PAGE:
GEAR_ _ _ _ _ _ _ _ _ _
PHIL J O E PJB M 3 0 0 BEAD A I D IE O P O W E R 12B CABINET PRiCE £ 9 9 9 , £ 1 0 9 9
considered anywhere in the design and build of this rig. Despite the
impression given by the recessed bar handles on either side, the 12B
is impressively light for a cab containing 12 speakers. At just 31 kilos it
can be safely lifted and carried around, although like those tiny cabin-
bag cases you see being dragged around at airports, the four sturdy
castors mean that it's always tempting to take the easy option and push
it everywhere.
Part of the reason for the impressive lack of weight is the use of
neodymium drivers. The 5” drivers have magnets made from this
rare and ultra-magnetic material, and lightness isn't the only benefit.
It almost goes without saying that these tiny speakers can reproduce
the highest frequencies, to the point where a separate tweeter or HF
unit would be completely redundant. But perhaps less obvious is that,
as well as having a much faster response, when used in arrays such
as this they can reproduce mind-boggling amounts of clean sub-bass.
By minimising the total speaker cone surface area you minimise
distortion, meaning pure, accurate bass right down to 25Hz - it's very
impressive when you hear it.
So the cab goes deep, that's for sure, but there's more than that.
Most bass speaker cabs will reproduce low end - after all, that's the
whole point. But the 12B seems to reproduce the whole of the low
frequencies, so that even the low B-string on my bass has a clean
attack to the front end of the note. It's much the same through the
whole register, and the sparkly clean top end seems to be a seamless
extension of the high midrange.
Most people love the tone of an early Precision, right? But that view
is usually based on the sound of an old Precision heard through an
equally old valve amp, or at least one of vintage design - maybe a 60s
Ampeg B15 Portaflex like James Jamerson used, or a Marshall stack.
Play that same old Fender through this rig and it would still sound
amazing, but you'd hear so much more of the harmonic content of
the instrument that it would be quite a different sound - not better or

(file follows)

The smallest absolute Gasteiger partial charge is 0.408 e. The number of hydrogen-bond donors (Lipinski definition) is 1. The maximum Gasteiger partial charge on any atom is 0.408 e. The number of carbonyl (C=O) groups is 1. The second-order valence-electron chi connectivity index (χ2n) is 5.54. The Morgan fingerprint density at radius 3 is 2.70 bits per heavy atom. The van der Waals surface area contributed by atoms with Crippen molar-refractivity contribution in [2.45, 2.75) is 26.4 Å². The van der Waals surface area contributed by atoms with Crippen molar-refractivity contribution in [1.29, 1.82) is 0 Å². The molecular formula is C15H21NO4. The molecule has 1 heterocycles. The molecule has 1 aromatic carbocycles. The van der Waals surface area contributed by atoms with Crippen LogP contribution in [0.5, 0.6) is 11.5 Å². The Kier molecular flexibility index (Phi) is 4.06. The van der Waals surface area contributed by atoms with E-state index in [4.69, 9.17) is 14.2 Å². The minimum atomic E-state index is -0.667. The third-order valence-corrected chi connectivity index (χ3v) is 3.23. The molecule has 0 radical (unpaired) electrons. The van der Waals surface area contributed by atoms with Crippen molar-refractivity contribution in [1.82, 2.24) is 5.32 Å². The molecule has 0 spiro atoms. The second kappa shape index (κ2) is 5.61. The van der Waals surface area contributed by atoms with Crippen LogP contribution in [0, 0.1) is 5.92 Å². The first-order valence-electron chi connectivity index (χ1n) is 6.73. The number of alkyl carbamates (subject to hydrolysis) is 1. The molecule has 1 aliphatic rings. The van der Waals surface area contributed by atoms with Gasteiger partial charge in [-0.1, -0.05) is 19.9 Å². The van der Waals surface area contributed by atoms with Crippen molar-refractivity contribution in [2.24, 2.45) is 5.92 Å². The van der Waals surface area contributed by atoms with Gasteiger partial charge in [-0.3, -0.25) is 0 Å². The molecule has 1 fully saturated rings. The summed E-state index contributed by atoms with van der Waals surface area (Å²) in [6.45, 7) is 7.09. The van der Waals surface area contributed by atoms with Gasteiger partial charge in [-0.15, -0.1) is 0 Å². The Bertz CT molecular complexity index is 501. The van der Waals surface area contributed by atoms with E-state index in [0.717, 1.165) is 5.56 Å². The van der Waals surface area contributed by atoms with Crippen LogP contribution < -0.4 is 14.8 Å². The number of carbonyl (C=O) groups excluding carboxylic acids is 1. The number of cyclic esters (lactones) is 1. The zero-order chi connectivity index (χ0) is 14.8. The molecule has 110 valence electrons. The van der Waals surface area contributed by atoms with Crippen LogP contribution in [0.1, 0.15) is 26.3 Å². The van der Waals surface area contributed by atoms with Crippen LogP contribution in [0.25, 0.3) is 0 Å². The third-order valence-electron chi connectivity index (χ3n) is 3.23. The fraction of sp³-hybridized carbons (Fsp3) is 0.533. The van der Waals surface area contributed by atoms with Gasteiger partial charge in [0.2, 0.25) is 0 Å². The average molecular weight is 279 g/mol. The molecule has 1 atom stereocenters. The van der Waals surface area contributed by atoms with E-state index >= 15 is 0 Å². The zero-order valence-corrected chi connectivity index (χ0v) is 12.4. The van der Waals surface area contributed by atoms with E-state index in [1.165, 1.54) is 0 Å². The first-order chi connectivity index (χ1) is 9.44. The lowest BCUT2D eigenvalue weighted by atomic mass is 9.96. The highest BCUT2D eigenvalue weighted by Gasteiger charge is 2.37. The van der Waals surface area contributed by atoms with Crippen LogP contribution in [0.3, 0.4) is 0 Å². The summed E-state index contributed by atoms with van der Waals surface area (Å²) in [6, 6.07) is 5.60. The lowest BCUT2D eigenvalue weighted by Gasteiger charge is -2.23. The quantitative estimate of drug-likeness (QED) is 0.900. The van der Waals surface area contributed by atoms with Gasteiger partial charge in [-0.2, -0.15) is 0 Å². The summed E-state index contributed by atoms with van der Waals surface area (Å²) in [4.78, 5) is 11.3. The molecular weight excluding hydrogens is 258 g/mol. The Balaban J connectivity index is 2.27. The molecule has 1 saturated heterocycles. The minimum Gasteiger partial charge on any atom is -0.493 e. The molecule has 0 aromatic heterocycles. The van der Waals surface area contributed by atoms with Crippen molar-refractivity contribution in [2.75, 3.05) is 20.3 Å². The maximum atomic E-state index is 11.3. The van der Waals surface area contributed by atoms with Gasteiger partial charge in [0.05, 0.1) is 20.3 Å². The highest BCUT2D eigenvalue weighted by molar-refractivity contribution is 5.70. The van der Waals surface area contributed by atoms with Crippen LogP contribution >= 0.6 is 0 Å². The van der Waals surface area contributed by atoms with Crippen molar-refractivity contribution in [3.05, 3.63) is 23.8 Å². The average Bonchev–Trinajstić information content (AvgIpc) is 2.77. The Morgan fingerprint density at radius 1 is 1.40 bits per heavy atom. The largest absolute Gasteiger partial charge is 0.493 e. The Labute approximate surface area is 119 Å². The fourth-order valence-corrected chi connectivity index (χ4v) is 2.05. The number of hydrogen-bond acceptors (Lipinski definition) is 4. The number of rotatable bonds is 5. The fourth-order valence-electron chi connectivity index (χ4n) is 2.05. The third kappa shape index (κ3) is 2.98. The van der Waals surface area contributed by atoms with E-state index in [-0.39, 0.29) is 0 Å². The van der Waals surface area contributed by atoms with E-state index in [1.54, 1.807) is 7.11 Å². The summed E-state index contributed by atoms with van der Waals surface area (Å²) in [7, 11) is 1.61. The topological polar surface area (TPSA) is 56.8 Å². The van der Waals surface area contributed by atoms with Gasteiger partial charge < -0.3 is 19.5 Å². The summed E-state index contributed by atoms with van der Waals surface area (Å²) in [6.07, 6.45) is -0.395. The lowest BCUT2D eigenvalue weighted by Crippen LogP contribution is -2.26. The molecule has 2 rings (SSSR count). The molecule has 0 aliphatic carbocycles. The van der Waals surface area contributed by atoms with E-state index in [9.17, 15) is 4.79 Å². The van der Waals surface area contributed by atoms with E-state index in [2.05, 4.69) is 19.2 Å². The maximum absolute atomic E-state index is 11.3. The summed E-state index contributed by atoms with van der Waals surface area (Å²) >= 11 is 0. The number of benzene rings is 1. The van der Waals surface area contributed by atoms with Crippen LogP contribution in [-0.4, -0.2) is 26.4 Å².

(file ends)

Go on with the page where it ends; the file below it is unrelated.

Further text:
worse, but definitely different.
This rig is all about clean, unadulterated, accurate bass and as
such it's going to appeal most to a certain sort of player. I'm pretty
sure there are going to be many more exotic five- and six-stringers
played through this rig than there are black BC Rich Warlocks,
or ancient Fenders for that matter. For some players, clean and
accurate isn't necessarily the priority, and a powerful amp with a
good valve gain stage will be more appealing to them than a rig like
this. Horses for courses.
But if it's the most accurate representation of your bass that
you're after, then this rig is almost in a class of its own. I tried
plugging in a Rickenbacker 4003, an Overwater, a Cort A9 custom
and an Everson Caiman. They all sounded very distinctive and
they all sounded just like amplified versions of the basses played
Talking of which, if you're playing a double bass through this
set-up, then you really should think about using a good quality mic
rather than a pickup - that way you'll hear the true and natural
tone of the instrument, amplified. It's startling and almost a little
unnerving at first, but get used to it and I imagine it would be hard
to settle for anything less.
I guess the obvious question here is this: if this kind of design
is so good, how come other manufacturers don't build bass cabs
using multiple small drivers? The answer can only be the cost of
manufacture. The fact is, it's going to take roughly 12 times as long
to fit the 12B with its drivers as it would for another company to fit
a single 12” speaker. Phil Jones gets around this problem to a degree
by having his factory in China, but this doesn't mean that quality is
compromised: in fact Jones is obsessive about quality, to the extent
that most of the components used in the M 300 and 12B are made in
house. At one time they were even manufacturing their own nuts
and bolts! As Jones himself says, “How it's made is more important
than where it's made.”
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